1
\$\begingroup\$

enter image description here

I am an electronics student, and I was set some homework online. I am not having trouble with the question itself but the theory. It says that the current through the resistor is the same as the maximun current that the diodes can safely handle, but as you can see, there are (\$V_{out}\$) volts being dissipating to the right, and a minimum required current going through the diode to maintain consistent voltage.

The thing is, how could the current through the resistor be the same as the current through the diode, as \$Voltage=J/C\$, or, joules per coulomb, so that means there must be some energy carried by the coulombs, and ultimately, some electrons. But then this is contradictory, wouldn't the current going through the resistor be the total current, the current dissipated to the right and current through the zenor? Or... is it that there isn't, then, any current passing at \$V_{out}\$? and it doesn't represent voltage being dissipated? I cant wrap my ahead around it...

\$\endgroup\$
2
\$\begingroup\$

When designing a zener circuit I usually try to meet the following requirements:

  1. The zener circuit works without load. This means that the zener diode must be able to dissipate the power that is normally dissipated in the load. Check the datasheet for the zener for maximum dissipated power. A regular small zener diode is often rated for 400mW. At this point you know the zener voltage and its maximum power, therefore you can calculate the maximum current through the diode: \$I_{Z,max}=\dfrac{P_{max}}{V_Z}\$.
  2. The zener is in its regulating mode when maximum load is attached When a load is attached, the current through the zener is lower as a part of the current flows through the load. However a zener needs a minimum current to 'actively' regulate the voltage across it. For an average zener diode this is around 1-5mA, but again you should check the datasheet for this.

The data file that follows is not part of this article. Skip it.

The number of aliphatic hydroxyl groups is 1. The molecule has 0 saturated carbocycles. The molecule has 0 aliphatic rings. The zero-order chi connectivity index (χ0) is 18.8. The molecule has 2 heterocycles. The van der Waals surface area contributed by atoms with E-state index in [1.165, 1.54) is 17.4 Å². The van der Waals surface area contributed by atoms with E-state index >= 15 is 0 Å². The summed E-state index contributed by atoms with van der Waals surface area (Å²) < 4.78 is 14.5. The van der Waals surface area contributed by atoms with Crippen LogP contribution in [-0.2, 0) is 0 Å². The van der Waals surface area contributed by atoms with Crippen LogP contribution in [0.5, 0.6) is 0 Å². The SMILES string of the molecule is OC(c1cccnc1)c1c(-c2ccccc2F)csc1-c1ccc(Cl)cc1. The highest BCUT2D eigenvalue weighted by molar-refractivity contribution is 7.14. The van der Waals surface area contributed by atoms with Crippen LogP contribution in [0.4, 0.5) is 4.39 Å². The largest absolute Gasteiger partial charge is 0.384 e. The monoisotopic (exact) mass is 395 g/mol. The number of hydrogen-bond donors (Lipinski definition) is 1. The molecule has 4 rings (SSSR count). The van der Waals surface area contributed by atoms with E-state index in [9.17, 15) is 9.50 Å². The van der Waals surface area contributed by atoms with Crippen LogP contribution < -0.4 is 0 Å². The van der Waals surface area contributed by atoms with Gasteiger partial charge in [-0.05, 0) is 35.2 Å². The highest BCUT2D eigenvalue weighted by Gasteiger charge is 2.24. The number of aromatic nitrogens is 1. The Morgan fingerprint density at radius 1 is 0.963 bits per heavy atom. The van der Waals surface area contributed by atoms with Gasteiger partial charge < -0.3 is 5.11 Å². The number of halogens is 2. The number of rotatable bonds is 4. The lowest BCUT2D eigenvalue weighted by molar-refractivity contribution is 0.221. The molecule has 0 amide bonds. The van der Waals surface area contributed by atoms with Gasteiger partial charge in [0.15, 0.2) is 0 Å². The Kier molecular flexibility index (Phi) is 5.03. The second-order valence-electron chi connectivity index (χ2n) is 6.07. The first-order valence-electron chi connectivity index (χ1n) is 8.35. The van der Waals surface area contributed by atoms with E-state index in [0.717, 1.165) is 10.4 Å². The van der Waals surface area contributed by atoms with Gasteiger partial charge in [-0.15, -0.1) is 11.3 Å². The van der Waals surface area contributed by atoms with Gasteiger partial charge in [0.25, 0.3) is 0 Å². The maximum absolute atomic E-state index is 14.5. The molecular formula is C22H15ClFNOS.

3. The known maximum load current Of course if the maximum load current is lower than the maximum zener current (from #1), there is no need to stress the zener to its max. As long as the minimum zener current is guaranteed, because otherwise it stops regulating the voltage across it.
  4. Maximum load current From the above it can be determined that \$I_{L,max} = I_{Z,max} - I_{Z,min}\$. Or in words: the sum of load current and zener current must be lower or equal to the maximum zener current.

Now if VS is given, you can calculate the series resistor \$R = \dfrac{V_S - V_Z}{I_L+I_{Z,min}}\$

\$\endgroup\$
2
\$\begingroup\$

If there is no current drawn from \$V_{out}\$, then by Kirchoff's Current Law, the same current must flow in both the resistor and the Zener diode, and you want that current to be not more than the Zener's maximum rated current, to prevent damage to the Zener diode.

If some current is taken from \$V_{out}\$, then the current through the resistor will indeed be greater than the current through the Zener diode. If the question didn't say anything about current from \$V_{out}\$, then you have to assume that the current is zero.

In Real Life, if you were designing a circuit using a Zener diode, you would probably be aware how much current would be drawn from \$V_{out}\$, and would allow for that in your resistor calculation, typically aiming for a Zener current somewhat less than its rated maximum current.

\$\endgroup\$
  • \$\begingroup\$ Not to mention that the knee of a Zener diode is a curve rather than a sharp point, so the breakdown voltage is dependent on the current that passes through it. \$\endgroup\$ – Ignacio Vazquez-Abrams Nov 15 '13 at 0:27
1
\$\begingroup\$

It says that the current through the resistor is the same as the maximun current that the diodes can safely handle

The text isn't saying the current through the resistor is equal to the current in the diode. It's saying the current in the resistor is equally to what the diode could theoretically (not necessarily at this time) handle.

And yes if the current through the resistor would indeed equal that in the diode, then current wouldn't flow through V out (Kirchhoff's current law).

\$\endgroup\$
0
\$\begingroup\$

Volts don't get dissipated. Basically, that Vout is hooked across an infinite resistor so all of the current that is going across the resistor must also go through the zener diode because they are in parallel series.

\$\endgroup\$

Your Answer

By clicking “Post Your Answer”, you agree to our terms of service, privacy policy and cookie policy

Not the answer you're looking for? Browse other questions tagged or ask your own question.